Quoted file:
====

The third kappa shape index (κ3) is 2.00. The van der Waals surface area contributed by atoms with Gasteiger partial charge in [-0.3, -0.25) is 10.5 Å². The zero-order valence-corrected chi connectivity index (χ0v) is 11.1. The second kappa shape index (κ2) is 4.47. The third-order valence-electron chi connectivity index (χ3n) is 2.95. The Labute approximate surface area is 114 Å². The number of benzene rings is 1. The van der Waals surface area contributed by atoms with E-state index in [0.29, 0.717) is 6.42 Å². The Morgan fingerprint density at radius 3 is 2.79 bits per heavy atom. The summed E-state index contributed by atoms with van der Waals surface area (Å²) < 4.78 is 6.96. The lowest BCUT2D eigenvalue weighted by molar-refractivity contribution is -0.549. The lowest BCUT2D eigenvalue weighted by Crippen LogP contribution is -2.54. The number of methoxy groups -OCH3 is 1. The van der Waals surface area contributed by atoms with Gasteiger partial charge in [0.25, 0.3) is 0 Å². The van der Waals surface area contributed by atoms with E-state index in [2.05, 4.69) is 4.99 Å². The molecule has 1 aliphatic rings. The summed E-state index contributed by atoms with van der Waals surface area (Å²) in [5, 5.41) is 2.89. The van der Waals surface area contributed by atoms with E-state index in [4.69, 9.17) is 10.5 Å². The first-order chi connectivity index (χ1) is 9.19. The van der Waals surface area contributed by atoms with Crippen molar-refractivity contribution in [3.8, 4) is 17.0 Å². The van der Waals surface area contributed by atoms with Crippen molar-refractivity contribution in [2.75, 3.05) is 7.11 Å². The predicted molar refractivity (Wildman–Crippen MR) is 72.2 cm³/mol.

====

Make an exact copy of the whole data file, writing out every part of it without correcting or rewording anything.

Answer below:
The third kappa shape index (κ3) is 2.00. The van der Waals surface area contributed by atoms with Gasteiger partial charge in [-0.3, -0.25) is 10.5 Å². The zero-order valence-corrected chi connectivity index (χ0v) is 11.1. The second kappa shape index (κ2) is 4.47. The third-order valence-electron chi connectivity index (χ3n) is 2.95. The Labute approximate surface area is 114 Å². The number of benzene rings is 1. The van der Waals surface area contributed by atoms with E-state index in [0.29, 0.717) is 6.42 Å². The Morgan fingerprint density at radius 3 is 2.79 bits per heavy atom. The summed E-state index contributed by atoms with van der Waals surface area (Å²) < 4.78 is 6.96. The lowest BCUT2D eigenvalue weighted by molar-refractivity contribution is -0.549. The lowest BCUT2D eigenvalue weighted by Crippen LogP contribution is -2.54. The number of methoxy groups -OCH3 is 1. The van der Waals surface area contributed by atoms with Gasteiger partial charge in [0.25, 0.3) is 0 Å². The van der Waals surface area contributed by atoms with E-state index in [2.05, 4.69) is 4.99 Å². The molecule has 1 aliphatic rings. The summed E-state index contributed by atoms with van der Waals surface area (Å²) in [5, 5.41) is 2.89. The van der Waals surface area contributed by atoms with E-state index in [4.69, 9.17) is 10.5 Å². The first-order chi connectivity index (χ1) is 9.19. The van der Waals surface area contributed by atoms with Crippen molar-refractivity contribution in [3.8, 4) is 17.0 Å². The van der Waals surface area contributed by atoms with Crippen molar-refractivity contribution in [2.75, 3.05) is 7.11 Å². The predicted molar refractivity (Wildman–Crippen MR) is 72.2 cm³/mol.